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Millennium videotape.

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"Strange Relations"

From the series

Millennium:
Tribal Wisdom and the Modern World

by David Maybury-Lewis

(60 min., 1992, VC 1974, pt. 2)

 

 

"The most romantic city in all the world" is ... [click here]

or so "they" say

 

Obituary: David Maybury-Lewis -- Guardian (2/5/08)

Google Search: Society > Ethnicity >

Romantic Love -- Wikipedia

search "romantic love" on JSTOR

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Abstract

"[This series is] designed to stimulate reflection and inspire a new look at what the modern world can learn from tribal societies as we [approached] the millenium. Explores the values and different world perspectives that hold many tribal societies together. Presents tribal peoples in the dignity of their own homes and captures their customs and ceremonies with extraordinary photography."

 

From Alice Reich, Introduction to Cultural Anthropology, Regis University:

"The film begins with a myth told by the Nyinba people of Nepal: a story of spirits so fearsome that the people will not say their name -- they are thought to kill children and the weak. Condemned to live eternally between life and death, their crime was adulterous and passionate love. The myth is only 30 years old, for only that recently has romantic love come to threaten their society."

"Maybury-Lewis takes us to the land of the troubadours and tells us about the West's version of romantic love: Courtly Love, which made it clear that love and marriage are opposites. Romantic love, that dangerous heresy that threatens the family; marriage is about property and responsibility and romantic love is about freedom and selfishness. Societies need people who will live for the children, not those who will die for love."

"We go to the Wodaabe of Niger, a pastoral, patrilineal, polygynous people. We hear the story of Fajima, a 'given wife' who wants to leave her arranged marriage and become a 'love wife.' She can do this because she has no children. She arranges to meet Djajeejo at the gathering of the tribe at the market and Yakke dance. Though Djajeejo has two wives, both with children, he wants a new wife. The two of them, Djajeejo and Fajima, run off together, madly in love, though when they return to Djajeejo's camp it is clear that Fajima has become just another wife. Women don't leave their husbands even though they don't welcome the new wife because they would have to leave their children."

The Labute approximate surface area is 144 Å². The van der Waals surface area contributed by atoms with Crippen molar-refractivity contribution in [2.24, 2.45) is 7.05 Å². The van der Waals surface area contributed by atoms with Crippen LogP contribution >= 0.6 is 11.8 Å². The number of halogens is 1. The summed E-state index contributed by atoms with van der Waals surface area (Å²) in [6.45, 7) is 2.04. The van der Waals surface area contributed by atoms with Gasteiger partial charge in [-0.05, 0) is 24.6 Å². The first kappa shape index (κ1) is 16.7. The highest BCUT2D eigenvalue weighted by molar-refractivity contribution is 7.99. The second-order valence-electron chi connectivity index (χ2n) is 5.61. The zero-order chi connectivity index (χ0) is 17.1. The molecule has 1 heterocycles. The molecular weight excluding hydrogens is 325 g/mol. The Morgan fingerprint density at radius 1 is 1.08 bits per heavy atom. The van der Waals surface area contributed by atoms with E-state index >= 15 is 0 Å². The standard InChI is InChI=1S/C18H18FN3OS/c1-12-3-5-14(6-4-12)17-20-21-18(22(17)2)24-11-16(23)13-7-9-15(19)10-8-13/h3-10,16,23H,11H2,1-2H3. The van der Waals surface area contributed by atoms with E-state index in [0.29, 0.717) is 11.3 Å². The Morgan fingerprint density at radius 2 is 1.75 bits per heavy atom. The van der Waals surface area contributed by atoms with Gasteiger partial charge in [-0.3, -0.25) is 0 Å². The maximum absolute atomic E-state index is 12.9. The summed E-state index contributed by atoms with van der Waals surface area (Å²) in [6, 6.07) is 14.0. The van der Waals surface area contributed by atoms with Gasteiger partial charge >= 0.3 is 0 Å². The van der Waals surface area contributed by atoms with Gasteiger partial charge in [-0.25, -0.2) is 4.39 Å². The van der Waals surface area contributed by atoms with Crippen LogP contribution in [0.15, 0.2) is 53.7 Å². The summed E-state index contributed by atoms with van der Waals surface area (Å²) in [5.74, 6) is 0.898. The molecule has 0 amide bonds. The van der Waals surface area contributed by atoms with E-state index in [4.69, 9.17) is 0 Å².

[After a brief return to the land of the troubadours, "there is a story of a blended family in Canada -- his second marriage, her first, though she already has two children."]

"The Nyinba of Nepal are an agricultural, patrilineal, and polyandrous society. They have no word for love -- the closest they come is 'beautiful from the heart.' Zumkhet and Sonam meet at a dance (men and women, fully clothed, dancing men on one side and women on the other of a fire) which their elders regard as erotic and dangerous. They are each unhappy in their marriages and go to a holy man to give them sanctuary while divorces from their former spouses are set in motion. Zumkhet comes to live in Sonam's household, consisting of his father and mother and his three brothers. Zumkhet has her first child, by Sonam's older brother, Ghoka. She is traditional, believing in the polyandrous system of her culture: the family and the family holdings are held together through the one wife. More modern Nyinba, following a more romantic notion, split into couples and partition the land. Sonam leaves for school and Zumkhet muses on what is better: education and change, or the old ways."

 

The host, Harvard anthropologist, Professor David Maybury-Lewis, is "well-known for his best-selling book and TV series, Millenium in which he tried to present indigenous people as human beings, not just exotics. Professor Maybury-Lewis is the founder of Cultural Survival, an organisation he set up to protect the interests of indigenous peoples and he speaks of the continuing strength of native cultures against attempts to weaken or even to wipe them out."

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